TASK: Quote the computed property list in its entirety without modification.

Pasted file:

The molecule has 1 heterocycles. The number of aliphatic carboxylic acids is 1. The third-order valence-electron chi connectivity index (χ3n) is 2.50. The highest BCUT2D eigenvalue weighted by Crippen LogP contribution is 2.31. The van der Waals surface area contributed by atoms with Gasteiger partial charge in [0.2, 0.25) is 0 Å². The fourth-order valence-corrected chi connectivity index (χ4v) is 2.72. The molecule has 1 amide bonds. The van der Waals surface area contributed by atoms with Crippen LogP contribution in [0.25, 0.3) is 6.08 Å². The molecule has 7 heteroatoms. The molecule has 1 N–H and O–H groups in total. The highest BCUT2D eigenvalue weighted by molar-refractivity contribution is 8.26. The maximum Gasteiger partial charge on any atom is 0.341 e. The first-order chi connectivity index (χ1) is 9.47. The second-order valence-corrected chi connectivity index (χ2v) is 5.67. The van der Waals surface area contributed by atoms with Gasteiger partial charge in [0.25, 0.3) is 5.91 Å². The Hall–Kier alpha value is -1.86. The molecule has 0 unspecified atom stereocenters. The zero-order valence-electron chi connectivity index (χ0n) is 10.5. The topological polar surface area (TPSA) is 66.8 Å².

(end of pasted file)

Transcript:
The molecule has 1 heterocycles. The number of aliphatic carboxylic acids is 1. The third-order valence-electron chi connectivity index (χ3n) is 2.50. The highest BCUT2D eigenvalue weighted by Crippen LogP contribution is 2.31. The van der Waals surface area contributed by atoms with Gasteiger partial charge in [0.2, 0.25) is 0 Å². The fourth-order valence-corrected chi connectivity index (χ4v) is 2.72. The molecule has 1 amide bonds. The van der Waals surface area contributed by atoms with Crippen LogP contribution in [0.25, 0.3) is 6.08 Å². The molecule has 7 heteroatoms. The molecule has 1 N–H and O–H groups in total. The highest BCUT2D eigenvalue weighted by molar-refractivity contribution is 8.26. The maximum Gasteiger partial charge on any atom is 0.341 e. The first-order chi connectivity index (χ1) is 9.47. The second-order valence-corrected chi connectivity index (χ2v) is 5.67. The van der Waals surface area contributed by atoms with Gasteiger partial charge in [0.25, 0.3) is 5.91 Å². The Hall–Kier alpha value is -1.86. The molecule has 0 unspecified atom stereocenters. The zero-order valence-electron chi connectivity index (χ0n) is 10.5. The topological polar surface area (TPSA) is 66.8 Å².